FOR some 1,500 years, Jehovah God dealt with the nation of Israel as his name people. Then Jehovah “turned his attention to the nations to take out of them a people for his name.” (Acts 15:14) People for Jehovah’s name would be his witnesses, united in thought and action regardless of where they lived on earth. Uniting a people for God’s name would be the result of the commission that Jesus gave to his followers: “Go, therefore, and make disciples of people of all the nations, baptizing them in the name of the Father and of the Son and of the holy spirit, teaching them to observe all the things I have commanded you.”—Matt. 28:19, 20.
You are part of a united, worldwide brotherhood of Christians, who do not allow national, tribal, or economic differences to divide them
2 By dedicating yourself to Jehovah and getting baptized, you have become a disciple of Jesus Christ. You are part of a united, worldwide brotherhood of Christians, who do not allow national, tribal, or economic differences to divide them. (Ps. 133:1) As a result, you love and respect your Christian companions in the congregation. Some of them may be of a different race or nationality or educational background and may formerly have been socially unacceptable to you because of these differences. You share a bond of brotherly love that is far stronger than any other relationship, be it social, religious, or family.—Mark 10:29, 30; Col. 3:14; 1 Pet. 1:22.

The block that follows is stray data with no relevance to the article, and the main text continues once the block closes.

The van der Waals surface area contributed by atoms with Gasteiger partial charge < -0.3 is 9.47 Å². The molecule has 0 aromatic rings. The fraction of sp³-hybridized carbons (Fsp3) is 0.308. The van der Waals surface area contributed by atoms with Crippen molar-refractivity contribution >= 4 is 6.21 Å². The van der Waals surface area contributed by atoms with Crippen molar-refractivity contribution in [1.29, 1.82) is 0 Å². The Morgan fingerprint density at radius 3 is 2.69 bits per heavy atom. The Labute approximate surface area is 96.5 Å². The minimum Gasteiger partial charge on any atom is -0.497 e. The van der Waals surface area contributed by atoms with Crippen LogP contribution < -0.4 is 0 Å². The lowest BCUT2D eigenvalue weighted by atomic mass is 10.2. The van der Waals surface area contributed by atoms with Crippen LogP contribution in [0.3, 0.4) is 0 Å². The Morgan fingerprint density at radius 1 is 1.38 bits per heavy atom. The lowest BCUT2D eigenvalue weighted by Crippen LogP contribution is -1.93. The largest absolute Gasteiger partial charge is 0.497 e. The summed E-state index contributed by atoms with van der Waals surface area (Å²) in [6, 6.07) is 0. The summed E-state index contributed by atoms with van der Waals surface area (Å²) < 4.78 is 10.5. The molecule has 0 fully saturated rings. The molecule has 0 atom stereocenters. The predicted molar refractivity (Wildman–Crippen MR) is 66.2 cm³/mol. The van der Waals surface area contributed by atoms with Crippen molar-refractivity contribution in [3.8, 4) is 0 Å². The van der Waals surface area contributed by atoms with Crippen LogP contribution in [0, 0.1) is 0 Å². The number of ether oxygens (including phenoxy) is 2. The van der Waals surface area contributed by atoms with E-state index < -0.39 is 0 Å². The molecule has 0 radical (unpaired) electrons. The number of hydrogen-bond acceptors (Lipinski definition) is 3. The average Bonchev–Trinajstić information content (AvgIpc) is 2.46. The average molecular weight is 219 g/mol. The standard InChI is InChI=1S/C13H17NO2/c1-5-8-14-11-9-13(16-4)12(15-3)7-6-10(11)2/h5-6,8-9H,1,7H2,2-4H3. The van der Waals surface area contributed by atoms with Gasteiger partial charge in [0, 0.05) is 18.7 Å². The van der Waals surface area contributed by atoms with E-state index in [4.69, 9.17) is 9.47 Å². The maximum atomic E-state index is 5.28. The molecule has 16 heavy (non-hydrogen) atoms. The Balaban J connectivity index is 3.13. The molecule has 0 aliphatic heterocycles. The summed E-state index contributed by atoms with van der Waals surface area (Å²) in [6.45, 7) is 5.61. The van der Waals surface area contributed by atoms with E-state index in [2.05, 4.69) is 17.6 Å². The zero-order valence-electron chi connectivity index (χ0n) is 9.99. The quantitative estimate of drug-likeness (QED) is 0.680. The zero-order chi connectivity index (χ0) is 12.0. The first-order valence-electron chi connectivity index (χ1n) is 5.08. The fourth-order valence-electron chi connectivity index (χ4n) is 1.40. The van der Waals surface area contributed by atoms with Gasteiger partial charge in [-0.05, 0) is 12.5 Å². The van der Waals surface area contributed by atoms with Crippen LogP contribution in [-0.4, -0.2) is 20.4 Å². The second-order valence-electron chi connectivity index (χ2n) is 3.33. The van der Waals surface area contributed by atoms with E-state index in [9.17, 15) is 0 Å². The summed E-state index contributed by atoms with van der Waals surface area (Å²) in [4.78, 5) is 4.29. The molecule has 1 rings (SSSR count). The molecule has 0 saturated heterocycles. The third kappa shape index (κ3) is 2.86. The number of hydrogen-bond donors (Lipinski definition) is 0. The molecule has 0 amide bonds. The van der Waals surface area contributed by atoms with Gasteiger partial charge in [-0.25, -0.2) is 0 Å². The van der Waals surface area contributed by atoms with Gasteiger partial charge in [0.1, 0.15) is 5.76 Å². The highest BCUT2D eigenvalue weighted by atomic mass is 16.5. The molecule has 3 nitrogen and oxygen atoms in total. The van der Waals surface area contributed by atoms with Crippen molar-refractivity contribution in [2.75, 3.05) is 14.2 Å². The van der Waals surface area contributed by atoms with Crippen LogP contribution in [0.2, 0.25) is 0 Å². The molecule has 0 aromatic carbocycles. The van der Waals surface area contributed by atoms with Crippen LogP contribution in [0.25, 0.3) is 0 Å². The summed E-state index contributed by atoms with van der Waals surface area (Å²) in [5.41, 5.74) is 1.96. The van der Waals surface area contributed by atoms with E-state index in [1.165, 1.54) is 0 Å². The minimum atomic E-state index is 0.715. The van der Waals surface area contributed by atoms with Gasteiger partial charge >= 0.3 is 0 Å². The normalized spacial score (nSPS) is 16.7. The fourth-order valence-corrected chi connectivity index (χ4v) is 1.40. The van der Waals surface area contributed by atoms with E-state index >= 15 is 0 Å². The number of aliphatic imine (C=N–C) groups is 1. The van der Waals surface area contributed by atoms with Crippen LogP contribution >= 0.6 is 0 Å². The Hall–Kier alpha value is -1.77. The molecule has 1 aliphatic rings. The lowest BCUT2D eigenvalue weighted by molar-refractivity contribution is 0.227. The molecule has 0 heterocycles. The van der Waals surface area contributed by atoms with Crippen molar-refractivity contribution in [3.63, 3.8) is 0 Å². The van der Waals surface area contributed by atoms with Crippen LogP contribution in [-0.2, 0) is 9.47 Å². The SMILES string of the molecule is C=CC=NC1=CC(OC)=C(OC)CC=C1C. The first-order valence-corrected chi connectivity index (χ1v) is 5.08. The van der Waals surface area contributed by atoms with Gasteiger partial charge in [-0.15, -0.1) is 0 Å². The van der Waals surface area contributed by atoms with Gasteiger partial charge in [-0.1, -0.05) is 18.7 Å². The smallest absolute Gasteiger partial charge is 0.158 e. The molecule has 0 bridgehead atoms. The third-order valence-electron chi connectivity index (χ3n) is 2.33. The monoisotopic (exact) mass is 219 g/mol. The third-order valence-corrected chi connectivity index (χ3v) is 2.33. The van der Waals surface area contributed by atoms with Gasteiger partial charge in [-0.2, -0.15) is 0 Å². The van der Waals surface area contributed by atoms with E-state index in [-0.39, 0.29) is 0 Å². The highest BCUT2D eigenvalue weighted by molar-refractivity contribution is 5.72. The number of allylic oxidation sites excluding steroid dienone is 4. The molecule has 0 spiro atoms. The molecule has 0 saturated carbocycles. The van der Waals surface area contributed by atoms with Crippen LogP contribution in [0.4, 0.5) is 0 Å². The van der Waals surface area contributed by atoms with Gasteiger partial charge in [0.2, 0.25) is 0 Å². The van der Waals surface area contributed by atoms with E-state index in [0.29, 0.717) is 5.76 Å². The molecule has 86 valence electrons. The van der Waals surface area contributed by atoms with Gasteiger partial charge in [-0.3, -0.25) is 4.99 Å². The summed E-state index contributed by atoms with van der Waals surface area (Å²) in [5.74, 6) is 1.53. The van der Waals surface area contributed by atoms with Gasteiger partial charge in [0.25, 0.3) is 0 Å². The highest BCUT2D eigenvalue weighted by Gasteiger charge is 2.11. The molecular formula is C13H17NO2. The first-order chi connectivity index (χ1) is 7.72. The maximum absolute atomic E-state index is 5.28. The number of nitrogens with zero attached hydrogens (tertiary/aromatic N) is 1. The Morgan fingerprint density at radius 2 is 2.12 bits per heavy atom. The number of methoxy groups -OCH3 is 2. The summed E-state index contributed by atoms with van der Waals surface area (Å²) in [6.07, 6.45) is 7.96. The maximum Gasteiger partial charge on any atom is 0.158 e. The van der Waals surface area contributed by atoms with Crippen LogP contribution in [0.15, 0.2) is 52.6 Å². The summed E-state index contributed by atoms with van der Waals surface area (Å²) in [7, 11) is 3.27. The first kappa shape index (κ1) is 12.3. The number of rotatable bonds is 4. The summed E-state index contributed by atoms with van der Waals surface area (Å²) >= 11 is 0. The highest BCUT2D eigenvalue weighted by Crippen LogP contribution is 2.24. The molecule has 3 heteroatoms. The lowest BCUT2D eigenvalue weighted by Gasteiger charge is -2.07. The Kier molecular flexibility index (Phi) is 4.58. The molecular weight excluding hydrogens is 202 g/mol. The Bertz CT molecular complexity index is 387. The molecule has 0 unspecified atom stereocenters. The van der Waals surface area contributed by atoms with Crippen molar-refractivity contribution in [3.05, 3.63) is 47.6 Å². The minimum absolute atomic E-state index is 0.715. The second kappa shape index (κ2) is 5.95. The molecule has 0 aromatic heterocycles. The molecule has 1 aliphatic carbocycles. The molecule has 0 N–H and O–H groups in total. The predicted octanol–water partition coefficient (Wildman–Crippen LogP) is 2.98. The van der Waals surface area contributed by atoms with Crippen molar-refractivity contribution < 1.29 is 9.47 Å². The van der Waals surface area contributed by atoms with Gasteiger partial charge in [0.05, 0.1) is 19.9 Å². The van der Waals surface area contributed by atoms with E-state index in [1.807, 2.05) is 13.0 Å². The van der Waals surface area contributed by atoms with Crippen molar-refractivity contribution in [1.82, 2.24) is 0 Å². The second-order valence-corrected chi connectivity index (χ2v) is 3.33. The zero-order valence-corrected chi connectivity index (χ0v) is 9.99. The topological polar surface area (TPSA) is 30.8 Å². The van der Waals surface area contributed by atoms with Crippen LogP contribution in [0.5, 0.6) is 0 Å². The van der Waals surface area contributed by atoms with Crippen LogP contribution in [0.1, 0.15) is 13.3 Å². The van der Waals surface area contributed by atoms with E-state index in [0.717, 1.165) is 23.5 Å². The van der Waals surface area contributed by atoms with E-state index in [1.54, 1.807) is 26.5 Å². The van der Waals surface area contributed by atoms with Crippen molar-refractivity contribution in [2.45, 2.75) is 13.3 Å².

ADJUSTMENTS IN THINKING
3 If some have difficulty overcoming racial, political, social, or other ingrained prejudices, they might think of the early Jewish Christians, who had to break free from Jewish religious prejudices against people of all other nations. When Peter was instructed to go to the home of the Roman centurion Cornelius, Jehovah kindly prepared Peter for the assignment.—Acts, chap. 10.
4 In a vision, Peter was told to kill and eat certain animals that were ceremonially unclean for Jews. When Peter objected, a voice from heaven told him: “Stop calling defiled the things God has cleansed.” (Acts 10:15) It took this divine intervention for Peter to condition his mind for the assignment he was about to receive, namely, to visit a man of the nations. When obeying Jehovah’s direction, Peter declared to those gathered: “You well know how unlawful it is for a Jew to associate with or approach a man of another race, and yet God has shown me that I should call no man defiled or unclean. So I came, really without objection, when I was sent for.” (Acts 10:28, 29) Thereafter, Peter witnessed the evidence of Jehovah’s approval of Cornelius and his household.
5 Saul of Tarsus, a highly educated Pharisee, had to humble himself and associate with those who had formerly been socially unacceptable to him. He even had to take direction from them. (Acts 4:13; Gal. 1:13-20; Phil. 3:4-11) We can only imagine the adjustments that must have taken place in the thinking of such people as Sergius Paulus, Dionysius, Damaris, Philemon, Onesimus, and others as they accepted the good news and became disciples of Jesus Christ.—Acts 13:6-12; 17:22, 33, 34; Philem. 8-20.
MAINTAINING OUR INTERNATIONAL UNITY